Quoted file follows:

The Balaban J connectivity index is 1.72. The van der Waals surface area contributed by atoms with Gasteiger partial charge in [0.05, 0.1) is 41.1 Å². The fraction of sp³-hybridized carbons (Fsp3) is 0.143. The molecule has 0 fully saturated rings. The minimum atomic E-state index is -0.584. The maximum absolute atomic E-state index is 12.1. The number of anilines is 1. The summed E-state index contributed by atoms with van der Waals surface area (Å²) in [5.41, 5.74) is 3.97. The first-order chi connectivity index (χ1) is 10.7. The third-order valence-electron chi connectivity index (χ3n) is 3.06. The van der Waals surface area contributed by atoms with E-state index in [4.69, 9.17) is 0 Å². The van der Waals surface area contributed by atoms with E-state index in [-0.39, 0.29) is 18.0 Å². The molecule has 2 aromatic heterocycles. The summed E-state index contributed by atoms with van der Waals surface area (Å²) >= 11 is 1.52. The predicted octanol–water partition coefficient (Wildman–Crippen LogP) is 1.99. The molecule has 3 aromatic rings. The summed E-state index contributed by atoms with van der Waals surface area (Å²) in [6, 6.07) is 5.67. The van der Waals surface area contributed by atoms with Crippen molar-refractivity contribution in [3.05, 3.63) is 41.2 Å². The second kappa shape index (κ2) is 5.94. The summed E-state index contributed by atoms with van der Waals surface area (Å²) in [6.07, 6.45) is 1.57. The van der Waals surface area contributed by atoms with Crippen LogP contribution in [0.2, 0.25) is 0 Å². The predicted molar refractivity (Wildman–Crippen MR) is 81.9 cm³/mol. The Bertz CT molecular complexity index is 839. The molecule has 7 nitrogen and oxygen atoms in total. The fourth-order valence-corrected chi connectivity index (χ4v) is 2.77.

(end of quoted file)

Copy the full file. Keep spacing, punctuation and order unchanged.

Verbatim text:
The Balaban J connectivity index is 1.72. The van der Waals surface area contributed by atoms with Gasteiger partial charge in [0.05, 0.1) is 41.1 Å². The fraction of sp³-hybridized carbons (Fsp3) is 0.143. The molecule has 0 fully saturated rings. The minimum atomic E-state index is -0.584. The maximum absolute atomic E-state index is 12.1. The number of anilines is 1. The summed E-state index contributed by atoms with van der Waals surface area (Å²) in [5.41, 5.74) is 3.97. The first-order chi connectivity index (χ1) is 10.7. The third-order valence-electron chi connectivity index (χ3n) is 3.06. The van der Waals surface area contributed by atoms with E-state index in [4.69, 9.17) is 0 Å². The van der Waals surface area contributed by atoms with E-state index in [-0.39, 0.29) is 18.0 Å². The molecule has 2 aromatic heterocycles. The summed E-state index contributed by atoms with van der Waals surface area (Å²) >= 11 is 1.52. The predicted octanol–water partition coefficient (Wildman–Crippen LogP) is 1.99. The molecule has 3 aromatic rings. The summed E-state index contributed by atoms with van der Waals surface area (Å²) in [6, 6.07) is 5.67. The van der Waals surface area contributed by atoms with Crippen molar-refractivity contribution in [3.05, 3.63) is 41.2 Å². The second kappa shape index (κ2) is 5.94. The summed E-state index contributed by atoms with van der Waals surface area (Å²) in [6.07, 6.45) is 1.57. The van der Waals surface area contributed by atoms with Crippen LogP contribution in [0.2, 0.25) is 0 Å². The predicted molar refractivity (Wildman–Crippen MR) is 81.9 cm³/mol. The Bertz CT molecular complexity index is 839. The molecule has 7 nitrogen and oxygen atoms in total. The fourth-order valence-corrected chi connectivity index (χ4v) is 2.77.